Ask Mary Jo: Family causing friction & healing from resentful feelings

Hi Mary Jo,

What would be your advice if you have family members spreading lies about you to other family members causing friction?



It’s so difficult when a family member is toxic and resorts to telling lies about you. You cannot change your family members, but you can change you.  Many psychologists warn families that sometimes the best and only option is to separate completely from the family. However, you may be able to avoid this if you know who caused the drama and what part you played. Separating yourself from one destructive family member is much easier than leaving your whole family. These suggestions can help:

  1. Get clear about who the toxic drama makers are. Drama is confusing, and sometimes it looks as though everyone is involved with contributing to lies about others. If you avoided taking action in the past to avoid dealing with conflicts, it’s possible you’ve contributed by enabling it to continue.
  2. Reset your own boundaries. Sometimes when family members attack, other family members form cliques and take sides. If you’ve taken sides or contributed to the gossip, it’s important to readjust and refocus your boundaries; focus on taking care of yourself and your children. Taking a personal retreat from your family to realign your personal boundaries with your core values is a wonderful way to gain insight.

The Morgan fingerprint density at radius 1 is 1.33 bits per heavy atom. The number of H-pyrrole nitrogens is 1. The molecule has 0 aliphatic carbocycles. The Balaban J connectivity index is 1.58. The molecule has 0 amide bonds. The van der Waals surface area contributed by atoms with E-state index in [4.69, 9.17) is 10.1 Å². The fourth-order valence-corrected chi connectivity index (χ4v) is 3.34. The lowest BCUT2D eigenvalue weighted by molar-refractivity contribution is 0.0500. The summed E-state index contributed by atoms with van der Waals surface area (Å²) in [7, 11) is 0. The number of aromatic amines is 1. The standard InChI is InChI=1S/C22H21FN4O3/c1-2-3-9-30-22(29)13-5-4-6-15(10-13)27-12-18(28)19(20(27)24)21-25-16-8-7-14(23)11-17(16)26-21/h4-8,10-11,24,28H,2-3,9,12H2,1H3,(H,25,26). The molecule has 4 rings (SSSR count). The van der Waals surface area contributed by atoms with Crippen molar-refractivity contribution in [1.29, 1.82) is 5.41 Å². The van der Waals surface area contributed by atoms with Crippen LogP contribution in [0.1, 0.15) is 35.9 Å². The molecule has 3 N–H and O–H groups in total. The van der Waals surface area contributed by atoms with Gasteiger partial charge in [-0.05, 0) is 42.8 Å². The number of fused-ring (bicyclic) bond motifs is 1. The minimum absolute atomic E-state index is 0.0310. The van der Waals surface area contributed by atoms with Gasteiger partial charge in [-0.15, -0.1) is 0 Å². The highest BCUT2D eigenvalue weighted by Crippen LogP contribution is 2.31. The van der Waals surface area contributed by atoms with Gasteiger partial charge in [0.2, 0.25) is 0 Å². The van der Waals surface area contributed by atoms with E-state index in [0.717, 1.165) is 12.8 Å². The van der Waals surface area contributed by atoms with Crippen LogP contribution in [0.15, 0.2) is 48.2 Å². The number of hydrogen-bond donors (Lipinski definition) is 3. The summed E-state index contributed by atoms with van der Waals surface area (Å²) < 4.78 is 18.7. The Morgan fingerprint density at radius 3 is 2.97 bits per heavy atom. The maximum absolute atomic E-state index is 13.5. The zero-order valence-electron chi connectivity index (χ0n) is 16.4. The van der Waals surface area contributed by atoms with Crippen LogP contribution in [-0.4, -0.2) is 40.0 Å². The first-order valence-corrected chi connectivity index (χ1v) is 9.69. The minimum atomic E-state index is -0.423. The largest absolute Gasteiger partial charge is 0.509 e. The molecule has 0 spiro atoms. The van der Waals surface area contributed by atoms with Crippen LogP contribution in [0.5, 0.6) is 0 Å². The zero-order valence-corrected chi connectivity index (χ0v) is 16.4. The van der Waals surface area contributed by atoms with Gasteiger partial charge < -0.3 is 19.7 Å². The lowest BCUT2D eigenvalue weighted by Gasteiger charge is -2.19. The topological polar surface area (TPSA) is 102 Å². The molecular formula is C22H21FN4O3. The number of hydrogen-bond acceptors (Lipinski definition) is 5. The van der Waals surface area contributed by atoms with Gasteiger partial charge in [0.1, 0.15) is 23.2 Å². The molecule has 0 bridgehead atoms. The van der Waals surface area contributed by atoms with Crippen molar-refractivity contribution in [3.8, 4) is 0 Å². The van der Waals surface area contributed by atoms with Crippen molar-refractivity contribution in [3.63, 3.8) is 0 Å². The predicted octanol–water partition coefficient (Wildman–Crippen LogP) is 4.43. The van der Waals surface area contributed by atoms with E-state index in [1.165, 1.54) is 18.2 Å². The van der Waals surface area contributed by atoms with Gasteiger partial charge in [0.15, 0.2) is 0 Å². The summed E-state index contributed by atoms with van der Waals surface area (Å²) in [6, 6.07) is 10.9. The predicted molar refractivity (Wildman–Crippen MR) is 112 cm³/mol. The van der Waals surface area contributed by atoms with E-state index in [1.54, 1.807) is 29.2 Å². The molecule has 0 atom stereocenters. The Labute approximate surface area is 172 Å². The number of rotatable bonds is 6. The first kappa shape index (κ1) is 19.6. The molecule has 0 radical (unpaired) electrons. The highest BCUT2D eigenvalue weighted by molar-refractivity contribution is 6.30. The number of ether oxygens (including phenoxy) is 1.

3. Practice your new boundaries at the next family get together. When a toxic family member acts out, it can be like a forest fire; it will burn everyone. Containing the fire (in this case the toxic family member) and keeping strong boundaries for your children will ensure their safety. This may mean when you visit you have a safe, neutral place to stay and a set amount of time you will stay with your family.
  4. If necessary, cut ties with your family. Many families have predictable drama. For example, families with poor coping strategies turn to drugs, alcohol, or fighting with each other when faced with situations out their control. If you’re born into this type of family, it’s important that you learn healthy coping mechanisms so you can escape their high drama times in order to ensure your safety.

Hey Mary Jo,

Can you ever heal from resentful feelings and how?



When resentment has its hooks in you, it can feel as though you’ll erupt at the smallest thing. There is often bitterness from this held in anger, which causes an inability to trust again. Letting go of resentment means making peace and forgiving. Although there is no one way to heal resentment, these methods usually help:

  1. Get clear about why it’s so difficult to let go. Hanging onto resentment often becomes part of your identity, even without your awareness. You hang onto something destructive to preserve your sense of self. Realizing that hanging onto anger is destroying only you can help you find healthier coping mechanisms.
  2. See the other person’s perspective. In many cases, there was either a misunderstanding or unspoken, hurt feelings. Be able to look at the situation from both sides. You’ll become more understanding and loosen resentment’s grip.
  3. Practice gratitude. When resentment bubbles up inside, try visualizing a list of all you’re grateful for. Resentfulness is fueled by self-victimization, so focusing your attention on gratitude makes it more difficult to feel resentful.
  4. Work with a therapist. If you feel such anger that none of these methods help, therapy is a wonderful option. There is no shame in getting help to live your life free of resentment.